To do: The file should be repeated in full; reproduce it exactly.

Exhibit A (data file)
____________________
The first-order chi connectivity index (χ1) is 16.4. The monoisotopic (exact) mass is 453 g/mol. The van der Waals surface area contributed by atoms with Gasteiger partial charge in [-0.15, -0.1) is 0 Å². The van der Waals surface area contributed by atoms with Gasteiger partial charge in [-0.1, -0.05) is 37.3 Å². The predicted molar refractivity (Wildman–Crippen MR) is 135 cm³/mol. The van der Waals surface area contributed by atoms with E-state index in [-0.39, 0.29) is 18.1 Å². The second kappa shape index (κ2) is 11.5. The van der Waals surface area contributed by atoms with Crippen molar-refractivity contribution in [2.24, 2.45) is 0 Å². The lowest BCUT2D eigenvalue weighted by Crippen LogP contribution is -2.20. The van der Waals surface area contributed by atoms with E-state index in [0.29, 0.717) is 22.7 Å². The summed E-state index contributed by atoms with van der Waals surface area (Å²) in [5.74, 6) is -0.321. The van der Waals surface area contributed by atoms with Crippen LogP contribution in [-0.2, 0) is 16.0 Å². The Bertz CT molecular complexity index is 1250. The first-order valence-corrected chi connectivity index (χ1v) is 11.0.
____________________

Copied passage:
The first-order chi connectivity index (χ1) is 16.4. The monoisotopic (exact) mass is 453 g/mol. The van der Waals surface area contributed by atoms with Gasteiger partial charge in [-0.15, -0.1) is 0 Å². The van der Waals surface area contributed by atoms with Gasteiger partial charge in [-0.1, -0.05) is 37.3 Å². The predicted molar refractivity (Wildman–Crippen MR) is 135 cm³/mol. The van der Waals surface area contributed by atoms with E-state index in [-0.39, 0.29) is 18.1 Å². The second kappa shape index (κ2) is 11.5. The van der Waals surface area contributed by atoms with Crippen molar-refractivity contribution in [2.24, 2.45) is 0 Å². The lowest BCUT2D eigenvalue weighted by Crippen LogP contribution is -2.20. The van der Waals surface area contributed by atoms with E-state index in [0.29, 0.717) is 22.7 Å². The summed E-state index contributed by atoms with van der Waals surface area (Å²) in [5.74, 6) is -0.321. The van der Waals surface area contributed by atoms with Crippen LogP contribution in [-0.2, 0) is 16.0 Å². The Bertz CT molecular complexity index is 1250. The first-order valence-corrected chi connectivity index (χ1v) is 11.0.